Have the conversation somewhere your child feels comfortable.  Do not ask your child about abuse in front of the person you believe might be abusing the child.  Ask whether anyone has been touching him or her in ways that don’t feel OK or that make him or her feel uncomfortable. Follow up on whatever made you concerned. If it was something your child said or did, ask about that. Ask in a nonjudgmental way, and take care to avoid shaming your child as you ask questions.  “I” questions can be very helpful. Rather than beginning your conversation by saying “You (the child) did something/said something that made me worry...” consider starting your inquiry with the word “I.” For example: “I am concerned because I heard you say that you are not allowed to close the bathroom door.” Make sure that your child knows that he or she is not in trouble, and that you are simply trying to gather information. Talk with your child about secrets. Sometimes abusers will tell children that sexual abuse is a secret just between them. They may ask the child to promise to keep it secret. When you talk to your child, talk about times that it’s OK not to keep a secret, even if he or she made a promise. If children do disclose abuse, parents should assure them they believe them, that they will protect them and take steps to end the abuse. Parents should report abuse to authorities.For information, visit the RAINN website at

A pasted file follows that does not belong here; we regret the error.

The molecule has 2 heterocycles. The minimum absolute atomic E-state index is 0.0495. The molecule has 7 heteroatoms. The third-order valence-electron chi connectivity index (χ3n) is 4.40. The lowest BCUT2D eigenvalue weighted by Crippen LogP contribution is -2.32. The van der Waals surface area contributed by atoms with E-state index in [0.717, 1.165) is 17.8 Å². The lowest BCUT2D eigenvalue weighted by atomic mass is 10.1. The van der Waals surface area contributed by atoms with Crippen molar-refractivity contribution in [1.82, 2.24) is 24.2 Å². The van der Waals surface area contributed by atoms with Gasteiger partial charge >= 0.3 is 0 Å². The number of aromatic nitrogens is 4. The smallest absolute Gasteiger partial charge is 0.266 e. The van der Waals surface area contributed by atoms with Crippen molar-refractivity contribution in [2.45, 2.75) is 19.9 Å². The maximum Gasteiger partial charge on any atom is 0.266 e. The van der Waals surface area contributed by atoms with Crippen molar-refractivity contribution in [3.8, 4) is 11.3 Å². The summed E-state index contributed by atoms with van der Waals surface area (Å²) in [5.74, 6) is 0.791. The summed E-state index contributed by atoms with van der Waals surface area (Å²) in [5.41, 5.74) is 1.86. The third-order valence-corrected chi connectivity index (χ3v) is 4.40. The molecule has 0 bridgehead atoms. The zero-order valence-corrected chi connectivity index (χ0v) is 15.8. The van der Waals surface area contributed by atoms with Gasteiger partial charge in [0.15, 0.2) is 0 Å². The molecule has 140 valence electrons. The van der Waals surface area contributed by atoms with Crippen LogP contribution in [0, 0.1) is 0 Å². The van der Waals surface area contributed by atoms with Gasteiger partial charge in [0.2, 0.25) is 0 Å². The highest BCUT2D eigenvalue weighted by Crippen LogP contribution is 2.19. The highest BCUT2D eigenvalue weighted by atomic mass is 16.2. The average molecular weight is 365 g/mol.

For information about talking to your children about sexuality in general, which ideally should be done before inquiries about potential sexual abuse, visit the American Academy of Child and Adolescent Psychiatry’s site at:

The site also includes information on how to recognize the potential signs of abuse.

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